How to Write and Publish Your Book #12
Book Marketing Part 1
This is the big one: the one question all self-published authors want to know the answer to: 'How do I market my book?'
We've broken this marketing report into five sections, and will discuss the following topics over the next few weeks:
#1. Book Marketing: Beware the shark infested waters.
#2. Do you need a website?
#3. Blogging, writing articles, forums and book reviews.
#4. Using Social Media Networks to market your book.
#5. Building your brand.
As a self-published author and director of Publicious, I am constantly searching for that magic-bullet that will not only fire my books to success, but also those of my clients. In my early days, as a novice self-publisher, I was tempted by companies who offered 'marketing packages' and 'guarantees' that my book would be stocked in bookstores worldwide at wallet-deflating prices. (You may have seen these businesses on the net.) My advice about such companies is to be very cautious. In my opinion, and that of just about every other experienced self-published author I have ever met, it's best to stay clear of them.
But how will you recognise those publishing sharks? Pretty easy: they are the ones telling you how good they are, and how great your publishing experience will be if you choose them. ('Everything that shines isn't gold' is a cliché for a reason, right?)
So when you do your research on marketing companies and publishing providers, avoid the ones that make these claims:
- Your book will be a best seller.
- Your book will be available in all the high street bookstores.
- They offer to write and send out press releases. A poorly written press release can actually do you, and your book, more harm than good. Any releases that might be written are usually sent to generic email lists, along with thousands of other similar ones. They end up in spam filters. (And you're paying for the privilege!)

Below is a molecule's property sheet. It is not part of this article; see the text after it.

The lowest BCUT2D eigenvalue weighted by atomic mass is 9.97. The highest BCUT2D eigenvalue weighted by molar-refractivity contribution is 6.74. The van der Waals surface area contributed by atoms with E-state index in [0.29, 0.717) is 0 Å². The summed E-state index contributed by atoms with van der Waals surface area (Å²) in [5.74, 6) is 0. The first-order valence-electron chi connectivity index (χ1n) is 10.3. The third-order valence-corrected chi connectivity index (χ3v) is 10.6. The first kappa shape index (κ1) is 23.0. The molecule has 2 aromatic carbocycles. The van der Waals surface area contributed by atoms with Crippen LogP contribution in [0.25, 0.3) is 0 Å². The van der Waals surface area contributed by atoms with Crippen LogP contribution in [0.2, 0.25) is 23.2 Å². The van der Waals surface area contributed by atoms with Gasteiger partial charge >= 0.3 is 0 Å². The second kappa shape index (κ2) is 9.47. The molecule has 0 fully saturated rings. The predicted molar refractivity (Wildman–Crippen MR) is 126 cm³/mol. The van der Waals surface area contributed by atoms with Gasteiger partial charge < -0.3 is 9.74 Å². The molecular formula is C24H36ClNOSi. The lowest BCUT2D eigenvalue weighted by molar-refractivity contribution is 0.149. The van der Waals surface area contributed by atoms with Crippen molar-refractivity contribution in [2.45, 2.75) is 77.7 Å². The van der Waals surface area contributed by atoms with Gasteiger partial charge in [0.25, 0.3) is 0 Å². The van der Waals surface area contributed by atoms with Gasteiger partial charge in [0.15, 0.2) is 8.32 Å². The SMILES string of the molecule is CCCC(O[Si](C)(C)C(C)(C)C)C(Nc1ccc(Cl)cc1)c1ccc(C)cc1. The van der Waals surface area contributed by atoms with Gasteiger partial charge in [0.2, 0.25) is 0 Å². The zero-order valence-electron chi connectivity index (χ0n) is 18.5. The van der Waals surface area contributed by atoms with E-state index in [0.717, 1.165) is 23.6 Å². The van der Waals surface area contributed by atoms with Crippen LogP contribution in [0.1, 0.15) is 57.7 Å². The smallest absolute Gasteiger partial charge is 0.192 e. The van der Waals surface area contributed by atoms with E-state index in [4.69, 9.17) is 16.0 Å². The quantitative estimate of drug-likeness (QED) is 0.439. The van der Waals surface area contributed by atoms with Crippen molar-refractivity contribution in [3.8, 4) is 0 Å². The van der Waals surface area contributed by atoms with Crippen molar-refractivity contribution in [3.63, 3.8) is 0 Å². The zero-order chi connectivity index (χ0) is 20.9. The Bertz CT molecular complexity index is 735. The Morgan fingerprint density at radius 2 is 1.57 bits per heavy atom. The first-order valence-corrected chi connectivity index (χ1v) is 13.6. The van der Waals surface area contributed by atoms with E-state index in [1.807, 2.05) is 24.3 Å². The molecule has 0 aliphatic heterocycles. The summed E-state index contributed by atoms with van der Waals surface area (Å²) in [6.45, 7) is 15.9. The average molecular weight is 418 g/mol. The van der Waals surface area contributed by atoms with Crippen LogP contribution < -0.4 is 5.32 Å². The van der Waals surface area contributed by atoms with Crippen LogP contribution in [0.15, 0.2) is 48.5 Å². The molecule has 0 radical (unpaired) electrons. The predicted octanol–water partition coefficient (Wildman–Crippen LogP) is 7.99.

- They try to charge you a large sum of money to display your book at one of the international book fairs. Book fairs are primarily a marketing venue for larger publishing houses, so they can display their wares and negotiate international rights. Your book will be sit on the shelf of a cheesy little stand, inside a huge hall, with hundreds of bigger and better stands displaying thousands of books. It's unlikely it will even be seen. If you have been considering this as an option - don't!
- They make ridiculous promises. Stand by the old adage: If it seems too good to be true. . . (You'll know a ridiculous promise when you hear one!)
If you have a marketing budget, but not the time, you can engage a marketing company to handle everything for you. Again, this is a business decision, so do your research before taking the plunge. Make sure you understand what services the company will provide and that their experience extends to marketing books. Many marketing firms can tailor a campaign to your budget, but may require you to commit to a minimum campaign time frame, such as 3 months.
Marketing options can also include radio and TV appearances, but be aware that these types of avenues do not come cheap, and though they seem powerful, may not be the best approach for your circumstances. However, if you know somebody in the business, or you are a determined soul, you can get this kind of exposure for free. Potentially, this could be a gold mine. Local radio stations would be the best place to start.
What can I do on my own to market my book?
Take heart - there's never been a better time for self-published authors to promote their books! In most instances, it can be done absolutely free. You may even find the task enjoyable - working with creative self-marketing options can be exciting!
Join me next time for Book Marketing #2, where we answer the burning question: 'Do I need a website?'
See you next time.
Write on Andy
|Tags:Andy McDermott / Director